Asriyan, Vladimir,Laeven, Luc,Martin, Alberto
We develop a new theory of information production during credit booms. In our model, entrepreneurs need credit to undertake investment projects, some of which enable them to divert resources towards private consumption. Lenders can protect themselves from such diversion in two ways: collateralization and costly screening, which generates durable information about projects. In equilibrium, the collateralization-screening mix depends on the value of aggregate collateral. High collateral values raise investment and economic activity, but they also raise collateralization at the expense of screening. This has important dynamic implications. During credit booms driven by high collateral values (e.g. real estate booms), the economy accumulates physical capital but depletes information about investment projects. As a result, collateral-driven booms end in deep crises and slow recoveries: when booms end, investment is constrained both by the lack of collateral and by the lack of information on existing investment projects, which takes time to rebuild. We provide new empirical evidence using US firm-level data in support of the model's main mechanism.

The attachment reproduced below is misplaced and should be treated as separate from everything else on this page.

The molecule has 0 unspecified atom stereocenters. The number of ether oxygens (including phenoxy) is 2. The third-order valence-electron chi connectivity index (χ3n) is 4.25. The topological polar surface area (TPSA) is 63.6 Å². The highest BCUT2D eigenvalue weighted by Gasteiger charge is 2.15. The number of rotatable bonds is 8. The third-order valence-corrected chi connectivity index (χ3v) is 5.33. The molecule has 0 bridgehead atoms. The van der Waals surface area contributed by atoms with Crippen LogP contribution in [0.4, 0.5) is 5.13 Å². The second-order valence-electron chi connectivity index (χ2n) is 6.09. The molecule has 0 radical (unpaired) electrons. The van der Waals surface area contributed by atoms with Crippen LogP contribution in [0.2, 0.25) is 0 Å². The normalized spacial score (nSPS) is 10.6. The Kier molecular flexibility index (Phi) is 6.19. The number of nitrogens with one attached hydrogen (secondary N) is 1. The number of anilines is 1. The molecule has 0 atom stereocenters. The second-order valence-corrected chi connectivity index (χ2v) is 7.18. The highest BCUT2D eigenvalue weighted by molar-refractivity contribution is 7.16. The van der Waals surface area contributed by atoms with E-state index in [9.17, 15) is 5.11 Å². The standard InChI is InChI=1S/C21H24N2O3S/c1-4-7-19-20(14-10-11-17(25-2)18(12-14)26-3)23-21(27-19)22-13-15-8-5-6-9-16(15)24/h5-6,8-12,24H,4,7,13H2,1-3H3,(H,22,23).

Multi-Dimensional Policy Framework for Analyzing and Responding to Global Economic Crises
Moldovan, Octavian,Barnes, David J.
This paper builds a Holistic Evaluative Model (or HEM) to analyze crises responses, focusing on multiple narratives (explanations) from fields as varied as economics, political science, finance and public policy. A broader framework equips policymakers with more options to shape responses to crises which routinely occurred during the last 75 years of heightened globalization. A HEM reflects the actual process of policy evaluation by combining data across different fields with a valid approach clear enough to discuss increasing opportunities to ameliorate crisis impacts. Even if they are identified, policymakers may not directly influence the causes of crises, which for 2007-2009 included (a) limited market corrections; (b) regulation deficiencies (c) systemic risks; (d) irrational behaviors; (e) informational complexities and (f) cultural failings (that exacerbated these inefficiencies), but they can focus on developing and implementing adequate policy responses. As such, HEMs increase options over a siloed approach by incorporating multiple theoretical tools, dynamic ripple-effects and diverse stakeholders â€" simultaneously evaluating monetary-fiscal policy, actor rationality, systematic risk and the cultural context.